Table 1

 DNA prevalence of B19, VZV, and HHV-6 in TAB specimens of patients with GCA and in control group

Comparative study of B19, VZV, and HHV-6 viral load

There was a significant difference (table 2) in B19 median viral load between TAB specimens in patients with biopsy proven GCA (45.2 genomes/μg of DNA) and TAB specimens in the control group (0 genomes/μg of DNA; p = 0.007). Among the patients with GCA we found two TAB specimens with >103 B19 genomes/μg of DNA (table 3). In 19 (61%) patients with biopsy proven GCA the viral load ranged between 102 and 103 B19 genomes/μg of DNA, compared with only five (24%) patients in the control group; p = 0.001.

Table 2

 B19, VZV, and HHV-6 viral load in patients with GCA and control group

Table 3

 B19, VZV and HHV-6 viral load ranges in positive patients with GCA and controls

For HHV-6 and VZV, we found a median viral load of 0 genomes/μg of DNA for both viruses, in both groups. We did not find any TAB specimen with more than 103 genomes/μg of DNA for HHV-6 or VZV (table 3).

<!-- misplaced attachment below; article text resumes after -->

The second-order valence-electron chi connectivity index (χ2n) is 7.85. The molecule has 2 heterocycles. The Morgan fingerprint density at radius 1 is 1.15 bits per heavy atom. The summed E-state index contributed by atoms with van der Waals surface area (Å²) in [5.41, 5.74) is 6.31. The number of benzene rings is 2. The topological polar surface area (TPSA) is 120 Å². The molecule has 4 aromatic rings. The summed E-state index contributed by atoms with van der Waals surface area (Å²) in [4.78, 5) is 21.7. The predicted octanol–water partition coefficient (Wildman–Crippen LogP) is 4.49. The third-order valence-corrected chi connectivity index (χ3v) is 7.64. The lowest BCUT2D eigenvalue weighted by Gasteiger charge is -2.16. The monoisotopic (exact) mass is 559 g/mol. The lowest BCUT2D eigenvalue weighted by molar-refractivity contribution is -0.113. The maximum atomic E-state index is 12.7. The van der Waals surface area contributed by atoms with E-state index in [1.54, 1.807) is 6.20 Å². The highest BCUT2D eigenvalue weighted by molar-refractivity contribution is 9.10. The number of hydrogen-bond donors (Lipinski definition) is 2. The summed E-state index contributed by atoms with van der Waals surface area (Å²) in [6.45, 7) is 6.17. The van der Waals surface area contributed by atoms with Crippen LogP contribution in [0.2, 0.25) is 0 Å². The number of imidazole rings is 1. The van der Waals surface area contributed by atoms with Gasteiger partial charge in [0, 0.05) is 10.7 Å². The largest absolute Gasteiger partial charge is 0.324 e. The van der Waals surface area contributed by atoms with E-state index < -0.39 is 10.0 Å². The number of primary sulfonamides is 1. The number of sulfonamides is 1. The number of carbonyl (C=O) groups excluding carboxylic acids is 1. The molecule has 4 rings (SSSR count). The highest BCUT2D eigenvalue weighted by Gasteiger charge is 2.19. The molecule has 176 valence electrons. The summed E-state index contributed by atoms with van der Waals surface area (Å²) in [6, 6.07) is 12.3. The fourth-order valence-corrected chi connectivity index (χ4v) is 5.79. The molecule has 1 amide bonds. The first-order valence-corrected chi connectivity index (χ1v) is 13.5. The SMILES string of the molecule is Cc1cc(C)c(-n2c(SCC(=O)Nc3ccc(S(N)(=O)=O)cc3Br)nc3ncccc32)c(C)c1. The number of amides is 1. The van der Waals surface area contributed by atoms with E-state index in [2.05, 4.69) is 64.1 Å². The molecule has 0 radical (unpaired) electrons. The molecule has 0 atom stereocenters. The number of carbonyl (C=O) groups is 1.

Parvovirus B19 is a non-enveloped icosahedral DNA virus discovered fortuitously in 1975 in the United Kingdom. In recent years, there has been controversy about the epidemiological data of studies that analysed the role of B19 in the aetiology of GCA, the most common form of systemic vasculitis in adults, which preferentially affects large and medium sized arteries in patients over the age of 50. One case of B19 persistent infection in a patient with GCA with high titres and presence of viral genomes in the blood was reported by Staud and Corman in 1996.12 In 1999 a study by Gabriel et al was published supporting the potential role of B19 in the disease.4 They examined TAB tissue from 50 patients using PCR and their results indicated a statistically significant association between histological evidence of GCA and the presence of B19 DNA in TAB tissue (p = 0.0013). However, other authors did not reach the same conclusions13,14: Salvarani et al reported that B19 seems to be an innocent bystander commonly present in the arteries of elderly people,13 and Helweg-Larsen et al investigated 30 temporal artery biopsy specimens and the result was negative in all of them.14